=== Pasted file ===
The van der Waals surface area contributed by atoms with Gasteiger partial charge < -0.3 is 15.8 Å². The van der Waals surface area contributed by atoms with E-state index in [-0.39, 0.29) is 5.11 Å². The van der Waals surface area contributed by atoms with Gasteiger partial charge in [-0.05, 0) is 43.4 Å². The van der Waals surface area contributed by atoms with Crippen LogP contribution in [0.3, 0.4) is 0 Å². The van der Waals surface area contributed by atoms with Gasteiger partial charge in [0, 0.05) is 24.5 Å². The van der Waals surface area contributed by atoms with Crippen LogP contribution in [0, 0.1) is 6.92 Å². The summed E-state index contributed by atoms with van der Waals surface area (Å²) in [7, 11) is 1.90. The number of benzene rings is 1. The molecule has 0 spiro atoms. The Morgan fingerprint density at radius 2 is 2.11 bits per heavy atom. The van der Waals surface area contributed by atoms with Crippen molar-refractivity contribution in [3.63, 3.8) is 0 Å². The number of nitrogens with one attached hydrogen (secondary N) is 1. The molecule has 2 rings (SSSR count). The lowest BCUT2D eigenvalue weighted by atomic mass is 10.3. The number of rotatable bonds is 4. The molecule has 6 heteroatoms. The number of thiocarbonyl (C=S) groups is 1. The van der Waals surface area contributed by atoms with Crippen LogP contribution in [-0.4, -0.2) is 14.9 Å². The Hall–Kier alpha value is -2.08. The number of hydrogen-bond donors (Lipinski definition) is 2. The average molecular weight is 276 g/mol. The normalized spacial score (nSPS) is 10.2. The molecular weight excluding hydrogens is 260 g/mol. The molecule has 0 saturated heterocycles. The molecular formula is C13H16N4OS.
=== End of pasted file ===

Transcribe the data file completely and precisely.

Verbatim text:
The van der Waals surface area contributed by atoms with Gasteiger partial charge < -0.3 is 15.8 Å². The van der Waals surface area contributed by atoms with E-state index in [-0.39, 0.29) is 5.11 Å². The van der Waals surface area contributed by atoms with Gasteiger partial charge in [-0.05, 0) is 43.4 Å². The van der Waals surface area contributed by atoms with Crippen LogP contribution in [0.3, 0.4) is 0 Å². The van der Waals surface area contributed by atoms with Gasteiger partial charge in [0, 0.05) is 24.5 Å². The van der Waals surface area contributed by atoms with Crippen LogP contribution in [0, 0.1) is 6.92 Å². The summed E-state index contributed by atoms with van der Waals surface area (Å²) in [7, 11) is 1.90. The number of benzene rings is 1. The molecule has 0 spiro atoms. The Morgan fingerprint density at radius 2 is 2.11 bits per heavy atom. The van der Waals surface area contributed by atoms with Crippen molar-refractivity contribution in [3.63, 3.8) is 0 Å². The number of nitrogens with one attached hydrogen (secondary N) is 1. The molecule has 2 rings (SSSR count). The lowest BCUT2D eigenvalue weighted by atomic mass is 10.3. The number of rotatable bonds is 4. The molecule has 6 heteroatoms. The number of thiocarbonyl (C=S) groups is 1. The van der Waals surface area contributed by atoms with Crippen LogP contribution in [-0.4, -0.2) is 14.9 Å². The Hall–Kier alpha value is -2.08. The number of hydrogen-bond donors (Lipinski definition) is 2. The average molecular weight is 276 g/mol. The normalized spacial score (nSPS) is 10.2. The molecular weight excluding hydrogens is 260 g/mol. The molecule has 0 saturated heterocycles. The molecular formula is C13H16N4OS.